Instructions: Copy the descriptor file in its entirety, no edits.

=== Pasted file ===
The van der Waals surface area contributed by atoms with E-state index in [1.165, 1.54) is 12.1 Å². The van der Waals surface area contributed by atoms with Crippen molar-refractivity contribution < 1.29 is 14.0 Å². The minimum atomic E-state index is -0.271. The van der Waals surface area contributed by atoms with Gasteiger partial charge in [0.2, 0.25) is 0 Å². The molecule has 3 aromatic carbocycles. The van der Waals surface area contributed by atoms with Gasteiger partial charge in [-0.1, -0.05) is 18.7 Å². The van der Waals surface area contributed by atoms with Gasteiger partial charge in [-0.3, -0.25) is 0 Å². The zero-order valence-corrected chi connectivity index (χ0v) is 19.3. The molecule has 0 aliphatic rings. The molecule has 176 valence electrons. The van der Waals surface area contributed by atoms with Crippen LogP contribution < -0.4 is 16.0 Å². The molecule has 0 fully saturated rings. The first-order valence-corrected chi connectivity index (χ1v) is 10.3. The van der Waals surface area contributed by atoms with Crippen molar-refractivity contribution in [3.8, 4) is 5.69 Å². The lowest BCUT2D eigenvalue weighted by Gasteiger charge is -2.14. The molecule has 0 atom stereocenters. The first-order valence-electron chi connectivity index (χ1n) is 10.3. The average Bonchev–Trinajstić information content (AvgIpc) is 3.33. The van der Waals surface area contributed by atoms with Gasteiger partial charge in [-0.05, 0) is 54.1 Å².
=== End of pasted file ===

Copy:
The van der Waals surface area contributed by atoms with E-state index in [1.165, 1.54) is 12.1 Å². The van der Waals surface area contributed by atoms with Crippen molar-refractivity contribution < 1.29 is 14.0 Å². The minimum atomic E-state index is -0.271. The van der Waals surface area contributed by atoms with Gasteiger partial charge in [0.2, 0.25) is 0 Å². The molecule has 3 aromatic carbocycles. The van der Waals surface area contributed by atoms with Gasteiger partial charge in [-0.1, -0.05) is 18.7 Å². The van der Waals surface area contributed by atoms with Gasteiger partial charge in [-0.3, -0.25) is 0 Å². The zero-order valence-corrected chi connectivity index (χ0v) is 19.3. The molecule has 0 aliphatic rings. The molecule has 176 valence electrons. The van der Waals surface area contributed by atoms with Crippen LogP contribution < -0.4 is 16.0 Å². The molecule has 0 fully saturated rings. The first-order valence-corrected chi connectivity index (χ1v) is 10.3. The van der Waals surface area contributed by atoms with Crippen molar-refractivity contribution in [3.8, 4) is 5.69 Å². The lowest BCUT2D eigenvalue weighted by Gasteiger charge is -2.14. The molecule has 0 atom stereocenters. The first-order valence-electron chi connectivity index (χ1n) is 10.3. The average Bonchev–Trinajstić information content (AvgIpc) is 3.33. The van der Waals surface area contributed by atoms with Gasteiger partial charge in [-0.05, 0) is 54.1 Å².